The Yacht Club's History
The Inverness Yacht Club was organized in 1912, with University of California Professor Hugo Karl Schilling, Commodore; Dr. Frank W. Edmonds, Vice-Commodore; Dr. William Mason, Secretary; and Kenneth Mohrhardt, Treasurer.
San Francisco attorney Jerome White arranged a 15 year lease with Julia Shafter Hamilton for 50 feet of her tidelands, the terms required the building to be occupied by December 31, 1913.
Attilio Martinelli, owner of the Inverness Store, supplied the building materials for the clubhouse; in return, the members signed a note for $1,550 at 7% interest. The clubhouse was built by John Rasmussen, whose boat building shop was next door. The finished clubhouse was accepted by the Board at a meeting in May of 1914 at Dr. William Mason's Berkeley home. At the same meeting, they voted to pay Rasmussen $33.50 to install toilets and a wash basin.
The Club was in financial straits from the beginning. Resignations began coming in as early as 1913 when the treasurer called in pledges to the building fund. What little money was in the sock went, not to repay Martinelli, but to brace the building which swayed alarmingly when crowds milled around upstairs. Members could rent the hall for $5 until midnight, $1 an hour thereafter.
Brock Schreiber resigned on July 1, 1915, and some members began tying their boats to his wharf, although the Club had its own by then. Martinelli "carried" the Club through the 1920s and '30s, but in 1940, his patience at an end, he foreclosed on the mortgage and the Club was out of business. Mrs. William Childs was its last commodore.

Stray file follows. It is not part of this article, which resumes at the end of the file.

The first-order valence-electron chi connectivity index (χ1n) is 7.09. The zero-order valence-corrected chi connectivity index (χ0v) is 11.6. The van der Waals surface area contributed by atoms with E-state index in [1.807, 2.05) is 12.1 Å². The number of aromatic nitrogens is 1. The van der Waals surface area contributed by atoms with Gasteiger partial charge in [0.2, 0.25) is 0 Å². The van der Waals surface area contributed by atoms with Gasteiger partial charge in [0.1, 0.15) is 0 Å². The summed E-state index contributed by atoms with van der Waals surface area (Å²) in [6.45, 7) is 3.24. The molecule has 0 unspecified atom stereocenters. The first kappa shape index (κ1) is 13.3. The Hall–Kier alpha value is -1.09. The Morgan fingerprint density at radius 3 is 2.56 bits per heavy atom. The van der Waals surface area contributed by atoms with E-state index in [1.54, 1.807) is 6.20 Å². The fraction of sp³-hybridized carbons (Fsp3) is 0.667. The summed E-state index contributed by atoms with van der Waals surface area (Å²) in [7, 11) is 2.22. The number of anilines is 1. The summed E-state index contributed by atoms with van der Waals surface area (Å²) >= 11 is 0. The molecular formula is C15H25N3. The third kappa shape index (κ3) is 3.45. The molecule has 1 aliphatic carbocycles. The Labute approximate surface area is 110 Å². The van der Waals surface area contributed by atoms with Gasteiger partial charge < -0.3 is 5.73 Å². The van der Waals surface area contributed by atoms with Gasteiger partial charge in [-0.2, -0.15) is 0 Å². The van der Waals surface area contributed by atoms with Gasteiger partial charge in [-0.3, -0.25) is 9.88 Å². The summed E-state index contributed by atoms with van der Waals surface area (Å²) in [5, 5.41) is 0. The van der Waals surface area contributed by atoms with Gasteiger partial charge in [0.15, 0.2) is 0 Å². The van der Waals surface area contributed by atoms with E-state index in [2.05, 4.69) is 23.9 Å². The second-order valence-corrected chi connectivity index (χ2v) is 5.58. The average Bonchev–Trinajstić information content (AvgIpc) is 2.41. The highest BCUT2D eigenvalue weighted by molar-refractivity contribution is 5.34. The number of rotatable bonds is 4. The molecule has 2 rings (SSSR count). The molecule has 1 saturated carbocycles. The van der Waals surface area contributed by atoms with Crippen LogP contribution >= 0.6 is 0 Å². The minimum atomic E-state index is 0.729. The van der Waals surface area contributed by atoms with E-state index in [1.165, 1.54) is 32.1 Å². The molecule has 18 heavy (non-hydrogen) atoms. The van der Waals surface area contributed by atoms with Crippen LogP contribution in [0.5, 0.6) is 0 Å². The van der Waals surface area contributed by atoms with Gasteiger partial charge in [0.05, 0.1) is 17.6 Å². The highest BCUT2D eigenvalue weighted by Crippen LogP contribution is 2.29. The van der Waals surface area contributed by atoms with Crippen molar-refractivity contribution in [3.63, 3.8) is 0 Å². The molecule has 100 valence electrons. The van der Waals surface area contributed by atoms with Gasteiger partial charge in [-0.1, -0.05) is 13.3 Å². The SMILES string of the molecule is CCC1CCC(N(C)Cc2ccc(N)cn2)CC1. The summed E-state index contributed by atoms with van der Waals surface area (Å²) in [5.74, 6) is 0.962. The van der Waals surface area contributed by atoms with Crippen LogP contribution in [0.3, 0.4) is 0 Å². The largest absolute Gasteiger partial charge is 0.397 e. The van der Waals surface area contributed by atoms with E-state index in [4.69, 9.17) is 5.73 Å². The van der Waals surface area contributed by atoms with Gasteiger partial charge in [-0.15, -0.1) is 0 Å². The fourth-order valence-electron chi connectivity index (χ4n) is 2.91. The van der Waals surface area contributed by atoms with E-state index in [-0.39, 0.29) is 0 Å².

In September of 1940, Del Bender, a San Francisco manufacturer, purchased the building from Martinelli and set about restoring it, glassing in the upstairs porch. During World War II, the upstairs area became a private school for children of shipyard mothers. Mrs. Else Fagrell ran Guy's Cliffe School, assisted by Margaret Price, Elizabeth Giambastiani and Maidee Moore.
The Inverness Yacht Club was reactivated in 1949, largely at the insistence of Adolph Oko, real estate man and Drake scholar. Oko had proved himself an audacious sailor on waters deeper and wider than Tomales Bay. After World War II, he ran the British blockage of the Mediterranean in his rust bucket", the Kefalos, ferrying displaced Jews to Palestine. Now he became a director of the new yacht club, incorporated on August 15, 1949.
The reborn club paid nothing down, but agreed to give Del and Gladys Bender $100 a month for life (Del survived at Dream Farm for 25 years.) Whereas the original club had restricted use of its upper floor to members, the new club, in its bylaws, undertook to be "a community center for purposes of civic and recreational activities." It is just that today, and , in joyful contrast with its predecessor, is solvent.
Dr. Charles Barnett was Commodore of the new club, Dr. Robert Scarborough, Vice Commodore, Adolph Oko, Rear Commodore, San Jackson, Port Captain, Albert C. Miller, Secretary, Lloyd Mery, Treasurer. In addition, John Camm, Don Abelseth and Clelland Whitton also served on the first Board of the reactivated IYC. Property for a parking lot south of the club was purchased from Donald Patterson in 1966.
-Joe Pease, Staff Commodore,